British composer born 11 May, 1954 in Cambridge
Judith Weir was born in 1954 in Aberdeenshire, Scotland. She studied composition with John Tavener in London, and performed in the National Youth Orchestra. From 1973 to 1976, she studied composition at King’s College, Cambridge, notably with Robin Holloway. In the Summer of 1975, a Koussevitsky Foundation grant allowed her to attend the Tanglewood Summer Course, where she studied with Gunther Schuller.
From 1976 to 1979, she was composer in residence with the Southern Arts Association, where she led courses for adults and participated in artistic projects. She taught music at Glasgow University from 1979 to 1982, and at Trinity College, Cambridge, from 1983 to 1985. She returned to Scotland in 1988, where she was composer in residence at the Royal Scottish Academy of Music and Drama. In 1995, she was named Fairbairn Composer with the Birmingham Symphony Orchestra; this saw the composition of Musicians Wrestle Everywhere, premiered by the Birmingham Contemporary Music Group in March 1995, and Forest, premiered by the CBSO under the direction of Simon Rattle in December of the same year.
Judith Weir is perhaps best known as an opera composer and libretist. A Night at the Chinese Opera, a commission of the BBC Kent Opera, was premiered at the Cheltenham Festival in 1987, and subsequently performed in London, where it was lauded by critics. The Vanishing Bridegroom was commissioned by the Glasgow City District Council for Scottish Opera in 1990, when Glasgow was the European Capital of Culture, and premiered there in October of that year. The work’s London premiere took place two months later at the Royal Opera House. Blond Eckbert was commissioned by the English National Opera and premiered in London in April, 1994. This work is published by Collins Classics. These three operas have since been performed in the United States and broadcast on television: Chinese Opera and Bridegroom on BBC; and Blond Eckbert on Channel 4. In 1991, the television production of Heaven Ablaze in His Breast by Ian Spink and Second Stride won the first prize at the International Festival of Filmed Opera in Helsinki.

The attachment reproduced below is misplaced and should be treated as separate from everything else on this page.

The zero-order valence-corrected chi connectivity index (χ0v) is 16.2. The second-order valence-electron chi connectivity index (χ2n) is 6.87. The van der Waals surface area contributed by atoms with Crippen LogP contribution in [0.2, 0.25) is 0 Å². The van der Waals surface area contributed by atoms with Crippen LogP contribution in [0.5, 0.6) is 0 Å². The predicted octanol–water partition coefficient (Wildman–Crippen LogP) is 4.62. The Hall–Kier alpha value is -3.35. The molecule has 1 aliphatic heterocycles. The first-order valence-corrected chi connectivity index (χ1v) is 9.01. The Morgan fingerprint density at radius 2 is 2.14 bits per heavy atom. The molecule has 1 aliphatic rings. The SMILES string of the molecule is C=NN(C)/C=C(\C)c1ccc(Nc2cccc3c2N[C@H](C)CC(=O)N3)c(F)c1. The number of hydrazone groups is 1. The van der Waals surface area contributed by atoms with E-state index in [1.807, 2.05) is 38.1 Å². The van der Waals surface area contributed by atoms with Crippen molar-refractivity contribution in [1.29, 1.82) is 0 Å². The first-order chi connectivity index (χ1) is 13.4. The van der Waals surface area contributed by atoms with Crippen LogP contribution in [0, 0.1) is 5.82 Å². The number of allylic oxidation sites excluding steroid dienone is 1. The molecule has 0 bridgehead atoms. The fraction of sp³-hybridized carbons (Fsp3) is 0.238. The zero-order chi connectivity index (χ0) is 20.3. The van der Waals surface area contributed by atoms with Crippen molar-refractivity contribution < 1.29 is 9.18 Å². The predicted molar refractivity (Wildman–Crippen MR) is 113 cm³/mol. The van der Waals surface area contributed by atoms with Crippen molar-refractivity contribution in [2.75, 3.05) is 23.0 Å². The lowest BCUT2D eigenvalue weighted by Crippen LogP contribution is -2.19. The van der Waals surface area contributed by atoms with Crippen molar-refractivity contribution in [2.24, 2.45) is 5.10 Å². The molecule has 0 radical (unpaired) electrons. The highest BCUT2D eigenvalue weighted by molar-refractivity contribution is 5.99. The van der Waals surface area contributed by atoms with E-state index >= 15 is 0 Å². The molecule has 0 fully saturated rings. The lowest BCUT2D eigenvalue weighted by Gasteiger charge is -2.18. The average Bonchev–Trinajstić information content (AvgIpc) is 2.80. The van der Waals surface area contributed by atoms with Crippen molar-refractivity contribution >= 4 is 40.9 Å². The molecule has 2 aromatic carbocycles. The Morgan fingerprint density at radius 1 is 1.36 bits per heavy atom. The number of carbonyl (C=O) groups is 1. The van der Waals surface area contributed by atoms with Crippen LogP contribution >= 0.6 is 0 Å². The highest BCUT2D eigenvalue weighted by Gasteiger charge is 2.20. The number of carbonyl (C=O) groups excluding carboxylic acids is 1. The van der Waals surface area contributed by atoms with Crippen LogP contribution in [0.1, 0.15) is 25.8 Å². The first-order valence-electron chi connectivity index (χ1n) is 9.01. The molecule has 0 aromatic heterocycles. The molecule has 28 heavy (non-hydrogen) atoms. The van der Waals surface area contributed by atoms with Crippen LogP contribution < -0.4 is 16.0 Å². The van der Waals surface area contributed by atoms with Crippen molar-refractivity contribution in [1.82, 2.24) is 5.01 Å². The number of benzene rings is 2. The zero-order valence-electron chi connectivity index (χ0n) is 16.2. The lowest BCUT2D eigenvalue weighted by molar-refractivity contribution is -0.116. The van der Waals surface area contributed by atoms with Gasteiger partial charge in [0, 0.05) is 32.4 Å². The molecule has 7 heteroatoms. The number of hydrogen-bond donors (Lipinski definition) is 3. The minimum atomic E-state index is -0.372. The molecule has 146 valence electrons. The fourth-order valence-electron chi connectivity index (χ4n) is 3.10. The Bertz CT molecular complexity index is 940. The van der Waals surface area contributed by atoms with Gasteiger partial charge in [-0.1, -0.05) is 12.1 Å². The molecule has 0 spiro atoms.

Additional theatre and cinema projects include the telefilm of the Not Mozart series; Scipio’s Dream (BBC 2, November 1991); Missa e Combattimento, a work of theatrical music created in collaboration with Astrid Vehstedt and performed at DeSingel in Antwerp and Royal Theatre of La Monnaie in Brussels (1993-94); music for Sir Peter Hall’s RSC production of The Gift of the Gordon; and Royal National Theatre productions of The Skriker by Caryl Churchill (1994) and Sophocle’s The Oedipus Plays, directed by Sir Peter Hall (1996). Weir recently completed the score for a BBC/Arts Council Sound on Film Series short film, Hello Dolly, Goodbye Mummy (MJW Productions, 1996).
Judith Weir received the Critics’ Circle Music Section Award in 1994 for the most significant contribution to music in Great Britain. In 1995, she was named a Commander of the Order of the British Empire at the Queen’s Birthday celebrations, and was awarded an honourary doctorate from the University of Aberdeen. She is currently the Associate Director of the experimental theatre group, Second Stride, and Artistic Director of the Spitalfields Festival.
Judith Weir’s music is exclusively published by Chester Music and Novello & Co.
© Ircam-Centre Pompidou, 1998